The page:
I noticed her standing towards the back of the room, leaning against the wall. Once everyone cleared the auditorium, she walked up to talk with me.
“I feel completely numb,” she said. “I don’t want to be a mom or wife anymore. I could walk out on my family today and not feel anything. But it would devastate them, and I don’t want to do that.”
It felt like she was holding her breath, waiting to see what I would say now that she had spilled her guts. And then she exhaled these words: “I just don’t have anything left in me to give or to feel. I don’t know what to do.”
She had not told anyone — not family or friends. But she thought maybe I could tell her what to do since she had just heard me share my own rock-bottom-burnout story at a church’s women’s retreat. I had described how, ten years earlier, I’d come to a place where I wanted to quit just about everything — being a mom, being married, and being in ministry.
I tried to convince myself it was just a season, that things would eventually slow down, and I’d start enjoying life. But life wasn’t slowing down, and I wasn’t enjoying anything.
I’d heard sermons and read Scripture that promised “those who trust in the Lord will not grow weary” and that “whoever refreshes others will be refreshed.” And I was frustrated God wasn’t coming through the way I thought He would or should. I questioned why Jesus promised “life to the full” when the only thing that was full in my life was my calendar packed with obligations, commitments, stress, and hurry.
Then one day, I read Jesus’ words in John 10:10 and noticed the warning He gave right before His promise of life to the full. Jesus said there is a thief who comes to kill, steal, and destroy us and the abundant life He came to give us.
Depleted and overwhelmed, my hope had been stolen. And my life was being destroyed by the disappointment and guilt of feeling like I was never doing enough, yet knowing I had nothing left to give.
As this young mom stood in front of me looking exhausted and depleted, I saw a younger version of myself in her, desperately wanting someone to help me get out of the overwhelmingly hard place I was in. It was a place created by my mixed-up understanding of Scripture and God’s heart, a place where I saw God more as a taskmaster I needed to please than a loving Shepherd I wanted to follow.
If you’re in a similar place as I was, I want to tell you what I told the woman who shared her brave and vulnerable confession with me that day: Being overwhelmed is okay for a season, but living in a constant state of overwhelm is not.
I told her the first step to ending an unhealthy cycle of overwhelm is surrender. Surrender happens when we acknowledge that we cannot do it all and accept that we don’t have to. Surrender looks like letting go of everything we think we ought to do and what we assume God expects of us to do and asking Jesus to show us what He wants us to do.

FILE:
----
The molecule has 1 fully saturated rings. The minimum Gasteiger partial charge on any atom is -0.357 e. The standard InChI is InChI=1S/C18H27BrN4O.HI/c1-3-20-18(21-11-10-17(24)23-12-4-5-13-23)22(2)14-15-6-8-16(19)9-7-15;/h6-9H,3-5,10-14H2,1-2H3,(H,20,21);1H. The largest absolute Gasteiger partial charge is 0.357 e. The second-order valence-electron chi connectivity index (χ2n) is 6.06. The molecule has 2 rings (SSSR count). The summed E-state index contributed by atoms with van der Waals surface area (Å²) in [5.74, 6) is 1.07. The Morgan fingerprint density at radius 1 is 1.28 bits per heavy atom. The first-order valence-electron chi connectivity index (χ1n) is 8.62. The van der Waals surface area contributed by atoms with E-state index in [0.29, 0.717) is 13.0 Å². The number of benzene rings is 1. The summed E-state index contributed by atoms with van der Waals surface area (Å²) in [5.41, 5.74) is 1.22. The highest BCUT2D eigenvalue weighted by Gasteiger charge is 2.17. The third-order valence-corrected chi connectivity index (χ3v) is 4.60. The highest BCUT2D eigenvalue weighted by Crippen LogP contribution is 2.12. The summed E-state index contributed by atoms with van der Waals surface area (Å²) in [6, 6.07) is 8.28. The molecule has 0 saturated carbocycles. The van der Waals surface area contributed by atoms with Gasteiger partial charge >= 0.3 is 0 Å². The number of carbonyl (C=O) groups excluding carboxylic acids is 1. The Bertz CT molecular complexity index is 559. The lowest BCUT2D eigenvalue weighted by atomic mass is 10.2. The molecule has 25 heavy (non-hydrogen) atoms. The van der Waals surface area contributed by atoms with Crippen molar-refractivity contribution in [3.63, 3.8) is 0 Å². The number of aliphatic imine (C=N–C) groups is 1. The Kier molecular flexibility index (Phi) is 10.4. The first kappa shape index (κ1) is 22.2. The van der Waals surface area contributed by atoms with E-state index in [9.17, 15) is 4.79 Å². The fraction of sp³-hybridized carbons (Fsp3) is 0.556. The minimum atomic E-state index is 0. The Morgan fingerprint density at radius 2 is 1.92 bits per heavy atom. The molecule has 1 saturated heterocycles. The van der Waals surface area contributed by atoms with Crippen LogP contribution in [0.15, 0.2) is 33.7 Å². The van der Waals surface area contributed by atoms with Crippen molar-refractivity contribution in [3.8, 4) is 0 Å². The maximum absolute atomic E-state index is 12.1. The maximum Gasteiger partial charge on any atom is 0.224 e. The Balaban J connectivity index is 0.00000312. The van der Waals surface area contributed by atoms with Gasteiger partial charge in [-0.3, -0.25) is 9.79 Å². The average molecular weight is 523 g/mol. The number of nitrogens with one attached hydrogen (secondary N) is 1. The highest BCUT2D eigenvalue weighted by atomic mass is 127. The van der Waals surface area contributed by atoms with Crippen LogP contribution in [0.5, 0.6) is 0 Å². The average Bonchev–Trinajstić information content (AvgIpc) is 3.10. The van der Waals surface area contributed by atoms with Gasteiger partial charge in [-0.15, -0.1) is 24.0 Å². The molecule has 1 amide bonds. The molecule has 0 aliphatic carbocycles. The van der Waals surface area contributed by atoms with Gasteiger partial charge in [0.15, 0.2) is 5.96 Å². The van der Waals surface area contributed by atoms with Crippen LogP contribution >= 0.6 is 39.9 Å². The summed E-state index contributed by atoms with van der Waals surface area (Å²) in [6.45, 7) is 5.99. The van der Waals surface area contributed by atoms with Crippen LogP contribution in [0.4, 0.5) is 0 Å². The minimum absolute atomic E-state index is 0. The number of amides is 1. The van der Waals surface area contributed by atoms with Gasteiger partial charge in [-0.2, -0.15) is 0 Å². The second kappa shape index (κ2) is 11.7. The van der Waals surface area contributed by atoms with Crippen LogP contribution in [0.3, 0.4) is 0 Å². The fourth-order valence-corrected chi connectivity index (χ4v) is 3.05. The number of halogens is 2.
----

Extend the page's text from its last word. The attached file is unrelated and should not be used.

Some days, surrender looks like taking a nap. Other days, it looks like canceling an overwhelming commitment. Some days, surrender looks like having the courage to disappoint someone with a gracious no to their invitation or request. Other days it looks like saying yes to something that isn’t productive or purposeful but simply enjoyable.
Surrender comes when we get honest with ourselves and Jesus about our motives behind each commitment we have or obligation we assume. Is it something we sense God calling us to or is it something we feel pressured to do or praised by others when we do it?
Jesus wants to help you figure out what to let go of and what to say no to. He knows you want to be there for everyone, but He doesn’t expect or want you to be. He sees the whole day before you, and He wants to help you live it to the full.
In his letter to the church in Ephesus, Paul wrote,
I pray that out of his glorious riches he may strengthen you with power through his Spirit in your inner being, so that Christ may dwell in your hearts through faith. And I pray that you, being rooted and established in love, may have power, together with all the Lord’s holy people, to grasp how wide and long and high and deep is the love of Christ, and to know this love that surpasses knowledge — that you may be filled to the measure of all the fullness of God.
Ephesians 3:16-19 (NIV)
Notice how Paul was on his knees praying for Christ to dwell within the Christians in Ephesus not so they could do more, preach more, or achieve more. He prayed Christ’s spirit would fill them more fully so they could understand and grasp the fullness of God’s love.
It’s been over twenty years since I hit my own rock-bottom state of burnout. But there are still times I find myself living in a state of overwhelm. Paul’s prayer reminds me that instead of running away from it all, I need to run to Jesus and ask Him to help me grasp the fullness of His unconditional love, grace and acceptance.
If you are living in a place of overwhelm and overload, I encourage you to take time to make a list of all that is on your mind and on your calendar. Then lay it all before Jesus, letting Him define your expectations and set intentional margins, so you have time to be with Him and the ones you love, doing what matters most to you and Him.Leave a Comment